PET imaging gives insight into a brain with depression

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Scientists from the RIKEN Center for Life Science Technology (CLST) have developed a new PET scan that is able to analyze neuron proliferation in the brain's subventricular and subgranular zones of the hippocampal dentate gyrus, the areas most affected by depression.

Hippocampal neurogenesis is associated with learning and memory. It is also the most affected by depression and anti-depressive drugs. The process of visualizing how depression and antidepressant drugs affected the brain has been difficult non-invasively. MRIs are able to show the effects, but the process involves injections into the brain. PET imaging using the [18F]FLT molecule as a marker for cell proliferation has struggled to differentiate between regions with and without cell growth.

"We were not exactly sure why this was happening, but surmised that it is because the body actively pumps the molecule out of the brain through the blood-brain barrier, using active transport mechanisms," said Norihisa Tamura, of the CLST. "This means that it is difficult for [18F]FLT to accumulate in the brain in sufficient concentrations to allow effective imaging."

Testing this theory, Tamura and colleagues injected rats with probenecid, which prevents the transport of [18F]FLT outside of the brain. They discovered clear signals in two areas of the brain. These signals decreased as the rats were treated with corticosterone to trigger depression. When the rats were treated with anti-depressives, the rate of cell proliferation increased, meaning the drugs were able to effectively counteract the decreased neurogenesis caused by the corticosterone.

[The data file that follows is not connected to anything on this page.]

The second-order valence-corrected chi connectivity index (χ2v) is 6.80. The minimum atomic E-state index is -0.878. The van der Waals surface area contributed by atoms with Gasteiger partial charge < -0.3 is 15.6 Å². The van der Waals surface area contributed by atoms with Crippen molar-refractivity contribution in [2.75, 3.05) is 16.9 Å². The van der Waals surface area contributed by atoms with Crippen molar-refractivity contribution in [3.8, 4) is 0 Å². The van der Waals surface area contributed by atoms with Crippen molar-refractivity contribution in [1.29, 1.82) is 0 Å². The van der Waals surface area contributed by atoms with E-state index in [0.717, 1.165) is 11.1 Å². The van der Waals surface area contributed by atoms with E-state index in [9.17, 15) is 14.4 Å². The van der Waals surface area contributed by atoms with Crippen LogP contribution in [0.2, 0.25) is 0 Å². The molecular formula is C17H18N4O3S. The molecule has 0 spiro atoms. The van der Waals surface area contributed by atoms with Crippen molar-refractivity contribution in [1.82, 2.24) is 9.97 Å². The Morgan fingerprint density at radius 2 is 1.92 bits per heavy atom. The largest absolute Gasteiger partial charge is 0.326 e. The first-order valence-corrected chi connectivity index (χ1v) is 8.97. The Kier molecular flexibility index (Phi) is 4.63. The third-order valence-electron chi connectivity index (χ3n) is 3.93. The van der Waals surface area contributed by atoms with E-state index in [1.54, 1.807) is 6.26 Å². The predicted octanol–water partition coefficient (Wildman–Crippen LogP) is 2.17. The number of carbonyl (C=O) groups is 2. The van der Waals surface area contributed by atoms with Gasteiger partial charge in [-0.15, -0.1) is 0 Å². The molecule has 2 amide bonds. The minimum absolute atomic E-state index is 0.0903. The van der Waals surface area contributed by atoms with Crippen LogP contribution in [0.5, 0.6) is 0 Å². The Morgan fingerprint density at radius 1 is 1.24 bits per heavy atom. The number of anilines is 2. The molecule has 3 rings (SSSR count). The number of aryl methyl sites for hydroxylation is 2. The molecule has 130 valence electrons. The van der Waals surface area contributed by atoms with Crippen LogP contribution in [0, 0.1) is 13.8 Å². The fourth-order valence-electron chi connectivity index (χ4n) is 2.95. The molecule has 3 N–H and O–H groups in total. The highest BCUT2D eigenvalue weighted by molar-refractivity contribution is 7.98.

"This is a very interesting finding, because it has been a longtime dream to find a non-invasive test that can give objective evidence of depression and simultaneously show whether drugs are working in a given patient. We have shown that it is possible, at least in experimental animals, to use PET to show the presence of depression and the effectiveness of drugs,” said Yosky Kataoka, who led on the research team. “Since it is known that these same brain regions are involved in depression in the human brain, we would like to try this technique in the clinic and see whether it turns out to be effective in humans as well."